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Australia is gearing up for a post-recession rush, with an increase in demand for office assets expected in the first quarter of 2021.
According to Colliers International, as a growing number of workers return to their offices, vendors and investors are expected to review acquisitions, with demand for office assets expected to soar during what’s usually a relatively quiet period.
Overseas investors are forecasted to up their interest in Australia’s office sector, particularly that in Melbourne, while a recovery in white-collar employment should enhance demand for office space in Brisbane’s CBD, which is already seeing a gradual improvement in the occupancy rate.
Colliers is also predicting a return of listed REITs, while the asset class to watch outside of office is the build-to-rent (BTR) sector, which is growing in prominence on the back of changing office-occupier dynamics.
Looking at Australia’s capital cities individually, Colliers tipped that investment activity could remain subdued in Brisbane as the supply of new developments remains limited until 2025.
“We estimate there has been a nearly 80 per cent drop in leasing activity in the Brisbane CBD office market, which saw about 35,000 sq m in leasing transactions in 2020 compared to 160,000 sq m in 2019,” Colliers national directors of capital markets Jason Lynch and Donsaid.
But Brisbane CBD’s office occupancy rate has continued to gradually improve, rising above 60 per cent, while increases in tenant incentives have caused a reduction of net effective rents to 2018 levels when the vacancy rate was above 14.5 per cent.
“Job creation in sectors such as public administration and safety, and professional, scientific and technical services, are expected to drive a recovery in white-collar employment and base office demand in the Brisbane CBD,” the pair said.
The experts also touted an increase in investment activity during H1 2021, once domestic borders have reopened, following an estimated reduction of nearly 97 per cent last year – from the $2.9 billion transacted in 2019 to the $103.2 million in sales transacted in 2020.
Melbourne saw an “extremely positive” fourth quarter, as Victoria emerged from lockdown and interstate borders reopened.
According to Colliers, this year’s office transactions have already confirmed the resilience of Melbourne’s office market, with minimal distress evident and prices generally trading at book values, which broadly speaking held or decreased 5-10 per cent between March and December for at-risk assets.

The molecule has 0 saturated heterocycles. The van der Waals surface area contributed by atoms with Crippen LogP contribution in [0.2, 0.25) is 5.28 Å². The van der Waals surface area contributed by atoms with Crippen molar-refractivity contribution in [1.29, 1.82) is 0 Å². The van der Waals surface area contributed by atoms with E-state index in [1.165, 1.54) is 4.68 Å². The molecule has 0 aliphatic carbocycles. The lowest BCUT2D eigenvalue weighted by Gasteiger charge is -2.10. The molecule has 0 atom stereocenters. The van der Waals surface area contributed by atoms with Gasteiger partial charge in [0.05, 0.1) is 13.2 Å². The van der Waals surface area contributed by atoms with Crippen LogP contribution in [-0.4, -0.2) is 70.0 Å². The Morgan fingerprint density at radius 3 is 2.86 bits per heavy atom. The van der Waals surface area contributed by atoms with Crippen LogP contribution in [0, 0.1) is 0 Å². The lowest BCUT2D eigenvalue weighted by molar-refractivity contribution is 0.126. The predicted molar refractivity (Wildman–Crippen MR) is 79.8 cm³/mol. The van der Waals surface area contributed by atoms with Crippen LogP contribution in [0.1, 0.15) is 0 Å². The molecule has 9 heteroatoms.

As the year draws to a close and confidence returns, investors are said to be poised for an active 2021.
“We expect to see a deeper buyer pool for the Melbourne office sector, with continued interest from offshore investors as well as the return of listed REITs, whose share prices precluded them from much activity in 2020,” said Collier’s Victoria-based managing director, John Marasco, director of capital markets Trent Preece and associate director of capital markets Anna Cavar.
“We anticipate further selldowns within the prime grade space, as some larger landlords continue to reduce leasing risk exposure,” the experts added.
Sydney, too, is expected to boast an increase in demand for office assets, with core grade assets expected to garner the most attention from investors and landlords.
As most major corporates plan to move their employees back to the office, Collier’s predicted that the return to the office environment, which is likely to occur during Q1 2021, will create greater confidence and certainty moving forward, and provide buoyancy to the market.
Collier’s also highlighted several “to-watch deals”, including the sale of Macquarie Park at 1–5 Thomas Holt Drive, Sydney, for $295 million to CapitaLand/Ascendas REIT; the sale of a 50 per cent stake in Grosvenor Place, 225 George Street, Sydney, for $925 million to CIC/Mirvac (co-owner); and the sale of a 25 per cent stake in GPT/GMT, 1 Farrer Place, Sydney, for $584.6 million to APPF Lendlease (co-owner).